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Re: Book Art vs. Book Arts



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>From: Richard Minsky <minsky@MINSKY.COM>
>Reply-To: "Book_Arts-L: READ THE FAQ at http://www.philobiblon.com"
<BOOK_ARTS-L@LISTSERV.SYR.EDU>
>To: BOOK_ARTS-L@LISTSERV.SYR.EDU
>Subject: Re: Book Art vs. Book Arts
>Date: Tue, 28 Aug 2001 18:10:48 -0400
>
>The use of the museum to promote the artists owned by the trustees has
>always been a factor in the art world. If you went to the "Book Art"
>show MOMA presented a few years ago, you may have noticed that it was
>not about the artists that we on this list think of as major, seminal,
>original book artists.  It was mostly artists in other media that are
>collected by the museum's trustees or that are in the museum
>collection for other reasons, and who did books.


I haven't been in New York since 1981, but I am familiar with the Franklin
Furnace Archive, which was created by Martha Wilson, and -- I believe --
donated to MoMA. Martha was one of the people who created the concept of
book art. She had a huge collection of what she called book-like works by
artists. There was also a distributor called Printed Matter, Inc. that sold
all kinds of artists' books, most of them produced in tiny editions, often
on copying machines and the like. People were still using mimeograph
machines then. Are they still?

>From the little bit I saw of Martha's collection, it was very much an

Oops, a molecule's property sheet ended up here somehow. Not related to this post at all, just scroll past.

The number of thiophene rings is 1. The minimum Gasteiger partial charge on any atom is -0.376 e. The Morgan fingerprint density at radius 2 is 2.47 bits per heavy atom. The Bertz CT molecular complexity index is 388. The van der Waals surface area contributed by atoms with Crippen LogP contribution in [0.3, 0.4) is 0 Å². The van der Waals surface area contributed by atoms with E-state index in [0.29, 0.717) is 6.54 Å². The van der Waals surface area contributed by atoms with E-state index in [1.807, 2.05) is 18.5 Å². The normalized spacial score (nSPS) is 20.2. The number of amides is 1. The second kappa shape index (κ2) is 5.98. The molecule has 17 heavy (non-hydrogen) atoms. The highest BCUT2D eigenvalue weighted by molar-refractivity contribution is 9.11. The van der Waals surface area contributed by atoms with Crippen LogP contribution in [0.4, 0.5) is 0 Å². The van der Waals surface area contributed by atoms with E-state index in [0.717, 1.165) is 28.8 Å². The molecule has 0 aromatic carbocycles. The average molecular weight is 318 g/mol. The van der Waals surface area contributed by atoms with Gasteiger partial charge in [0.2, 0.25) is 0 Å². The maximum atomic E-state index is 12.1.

attempt to define an area rather than to, say, curate a collection, and her
definition (or definitions, really) was very broad, so broad that I couldn't
quite get what she was aiming at in some cases. I didn't know that I was a
book artist until she told me that I was. Until then, I was just some kind
of nut case writing books out in my own handwriting.

Ed Sorel looked at one of my books and he said, "The calligraphy is not very
good."

I replied, "It's not calligraphy. It's a middle-aged man trying to create
calligraphy. It's the process, not the form. There's a story he 's telling
and the errors in his technique are part of it."

"Well, still, the calligraphy could be better."

It gets very dark sometimes (3:19 a.m, right now), you know, when people
look at your work and say, "You realize that you will be famous after your
death?"

Compassion and art criticism should not join forces. I'm glad to see that my
essay has aroused interest. I got one private note admonishing me about
getting political. I did not mean to use the list as a forum for a political
discussion, but to point out that art criticism is often influenced by
factors that don't have much to do with what artists do when they create it.
Therefore we should be very wary of professional and institutional
definitions and rely on what we, as artists, know to be art. That may be
circular reasoning, but it will have to do for now.

"Inside the museums, Infinity goes up on trial." -- Bob Dylan, Visions of
Johanna. He did tend to whine, but there it is. Infinity goes on trial and
sometimes the trial is for heresy.



JULES SIEGEL Apdo 1764 Cancun Q. Roo 77501
http://www.cafecancun.com/bookarts

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